Open edition print.

Image size 16.5 inches x 11.5 inches (42cm x 29cm)


Website Price: £ 36.00  

To purchase these prints individually at their normal retail price would cost £40.00 . By buying them together in this special pack, you save £4




All prices are displayed in British Pounds Sterling

 

Aviation History Timeline : 19th August
DAYMONTHYEARDETAILS
19August1917Otto Jager, a WW1 Ace with 7.00 victories, died on this day
19August1927William Erwin, a WW1 Ace with 8.00 victories, died on this day
19August1940British Battle of Britain pilot, P/O J. A. P. Studd of 66 Squadron, was Killed.
19August1940British Battle of Britain pilot, Sgt. M. P. Digby-Worsley of 248 Squadron, was Killed.
19August1940British Battle of Britain pilot, Sgt. W. H. Want of 248 Squadron, was Killed.
19August1940Hauptmann Anton Keil of II./Sturzkampfgeschwader 1 was awarded the Knight's Cross
19August1940Hauptmann Walter Rubensdörffer of Erprobungsgruppe 210 was awarded the Knight's Cross
19August1941 David Scott-Malden of No.603 Sqn RAF shot down a Me109
19August1942 David Scott-Malden of North Weald Wing, shot down a Do217
19August1942Former British Battle of Britain pilot, F/O G. R. Bennette of 17 Squadron, was Killed.
19August1942Former British Battle of Britain pilot, P/O P. D. Pool of 266 & 72 Squadrons, was Killed.
19August1942Former British Battle of Britain pilot, Sgt. A. E. Scott of 73 Squadron, was Killed.
19August1942Wing Commander Edward Philip Patrick Gibbs of Middle Wallop Wing shot down a Do217
19August1943 Robert Johnson of 56th Fighter Group, 61st Fighter Squadron shot down a Me109
19August1943Feldwebel Werner Stein of 1./Sturzkampfgeschwader 2 was awarded the Knight's Cross
19August1943Hauptmann Friedrich-Wilhelm Strakeljahn of 14. (Jabo)/Jagdgeschwader 5 was awarded the Knight's Cross
19August1943Knight's Cross recipient Max Stotz of 5./Jagdgeschwader 54 died on this day
19August1943Leutnant Karl Schmid of 14. (Eis)/Kampfgeschwader 27 was posthumously awarded the Knight's Cross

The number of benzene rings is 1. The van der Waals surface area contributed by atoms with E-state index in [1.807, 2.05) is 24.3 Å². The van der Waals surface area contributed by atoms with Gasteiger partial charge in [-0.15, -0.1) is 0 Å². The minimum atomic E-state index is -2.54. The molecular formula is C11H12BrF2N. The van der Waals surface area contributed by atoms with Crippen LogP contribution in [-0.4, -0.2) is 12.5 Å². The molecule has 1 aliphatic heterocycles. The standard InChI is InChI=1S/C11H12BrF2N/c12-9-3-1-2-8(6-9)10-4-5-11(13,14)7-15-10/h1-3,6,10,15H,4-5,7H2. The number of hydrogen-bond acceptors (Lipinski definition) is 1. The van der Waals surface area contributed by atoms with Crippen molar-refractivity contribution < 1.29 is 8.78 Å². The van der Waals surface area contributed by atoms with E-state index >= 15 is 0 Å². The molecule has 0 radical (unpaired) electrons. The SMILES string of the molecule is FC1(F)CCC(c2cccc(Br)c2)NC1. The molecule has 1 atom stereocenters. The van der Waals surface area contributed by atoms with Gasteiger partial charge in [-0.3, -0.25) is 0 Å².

19August1943Maximilian Stotz, a WW2 Ace with 189.00 victories, died on this day
19August1943Oberfeldwebel Rudolf Trenkel of 2./Jagdgeschwader 52 was posthumously awarded the Knight's Cross
19August1943Oberleutnant Franz Schmidt of III./Kampfgeschwader 55 was awarded the Knight's Cross
19August1944Fahnenjunker-Oberfeldwebel Heinz Hackler of III./Jagdgeschwader 77 was posthumously awarded the Knight's Cross
19August1944Fahnenjunker-Oberfeldwebel Johann Pichler of 7./Jagdgeschwader 77 was awarded the Knight's Cross
19August1944Hauptmann Ernst-Wilhelm Modrow of 1./Nachtjagdgeschwader 1 was awarded the Knight's Cross
19August1944Hauptmann Franz Dörr of III./Jagdgeschwader 5 was posthumously awarded the Knight's Cross
19August1944Hauptmann Werner Schmidt of 9./Kampfgeschwader 55 was awarded the Knight's Cross
19August1944Oberleutnant Alfred Teumer of Staffelkapitän of 7./Jagdgeschwader 54 was posthumously awarded the Knight's Cross
19August1944Oberleutnant Hans-Heinrich Koenig of I./Jagdgeschwader 11 was awarded the Knight's Cross
19August1944Oberleutnant Manfred Goetze of 8./Schlachtgeschwader 10 was awarded the Knight's Cross
19August1944Oberst Adolf Jäckel of Transportgeschwader 1 was awarded the Knight's Cross
19August1944Stabsarzt Dr. med. Ernst Gadermann of III./Sturzkampfgeschwader 2 was awarded the Knight's Cross
19August1986W Beaver, a WW1 Ace with 19.00 victories, died on this day